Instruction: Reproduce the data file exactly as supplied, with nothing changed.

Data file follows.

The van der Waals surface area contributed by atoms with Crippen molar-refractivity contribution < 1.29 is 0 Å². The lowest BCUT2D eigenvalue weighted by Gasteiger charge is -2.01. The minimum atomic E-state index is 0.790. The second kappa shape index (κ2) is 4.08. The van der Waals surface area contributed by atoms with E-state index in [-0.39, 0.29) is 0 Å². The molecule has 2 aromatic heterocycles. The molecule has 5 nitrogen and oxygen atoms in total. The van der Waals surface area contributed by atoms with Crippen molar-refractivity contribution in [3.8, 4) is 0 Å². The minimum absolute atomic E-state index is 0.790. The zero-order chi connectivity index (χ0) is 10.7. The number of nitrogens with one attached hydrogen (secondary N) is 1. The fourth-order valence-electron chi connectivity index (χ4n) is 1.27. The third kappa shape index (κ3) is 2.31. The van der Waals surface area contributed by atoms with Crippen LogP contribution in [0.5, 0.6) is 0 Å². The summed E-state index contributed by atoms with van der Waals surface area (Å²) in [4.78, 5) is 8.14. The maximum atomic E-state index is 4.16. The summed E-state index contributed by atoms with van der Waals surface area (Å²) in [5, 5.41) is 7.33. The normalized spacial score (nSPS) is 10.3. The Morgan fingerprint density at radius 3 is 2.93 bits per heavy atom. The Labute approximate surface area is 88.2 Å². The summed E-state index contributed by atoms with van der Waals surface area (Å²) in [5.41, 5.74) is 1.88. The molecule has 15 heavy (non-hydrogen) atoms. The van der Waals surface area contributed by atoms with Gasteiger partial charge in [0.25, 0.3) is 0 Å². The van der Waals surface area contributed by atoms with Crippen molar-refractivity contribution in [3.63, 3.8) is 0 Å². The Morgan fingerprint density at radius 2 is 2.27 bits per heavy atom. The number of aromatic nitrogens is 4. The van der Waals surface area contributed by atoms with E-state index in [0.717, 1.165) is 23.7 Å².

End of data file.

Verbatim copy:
The van der Waals surface area contributed by atoms with Crippen molar-refractivity contribution < 1.29 is 0 Å². The lowest BCUT2D eigenvalue weighted by Gasteiger charge is -2.01. The minimum atomic E-state index is 0.790. The second kappa shape index (κ2) is 4.08. The van der Waals surface area contributed by atoms with E-state index in [-0.39, 0.29) is 0 Å². The molecule has 2 aromatic heterocycles. The molecule has 5 nitrogen and oxygen atoms in total. The van der Waals surface area contributed by atoms with Crippen molar-refractivity contribution in [3.8, 4) is 0 Å². The minimum absolute atomic E-state index is 0.790. The zero-order chi connectivity index (χ0) is 10.7. The number of nitrogens with one attached hydrogen (secondary N) is 1. The fourth-order valence-electron chi connectivity index (χ4n) is 1.27. The third kappa shape index (κ3) is 2.31. The van der Waals surface area contributed by atoms with Crippen LogP contribution in [0.5, 0.6) is 0 Å². The summed E-state index contributed by atoms with van der Waals surface area (Å²) in [4.78, 5) is 8.14. The maximum atomic E-state index is 4.16. The summed E-state index contributed by atoms with van der Waals surface area (Å²) in [5, 5.41) is 7.33. The normalized spacial score (nSPS) is 10.3. The Morgan fingerprint density at radius 3 is 2.93 bits per heavy atom. The Labute approximate surface area is 88.2 Å². The summed E-state index contributed by atoms with van der Waals surface area (Å²) in [5.41, 5.74) is 1.88. The molecule has 15 heavy (non-hydrogen) atoms. The van der Waals surface area contributed by atoms with Gasteiger partial charge in [0.25, 0.3) is 0 Å². The van der Waals surface area contributed by atoms with Crippen molar-refractivity contribution in [3.63, 3.8) is 0 Å². The Morgan fingerprint density at radius 2 is 2.27 bits per heavy atom. The number of aromatic nitrogens is 4. The van der Waals surface area contributed by atoms with E-state index in [0.717, 1.165) is 23.7 Å².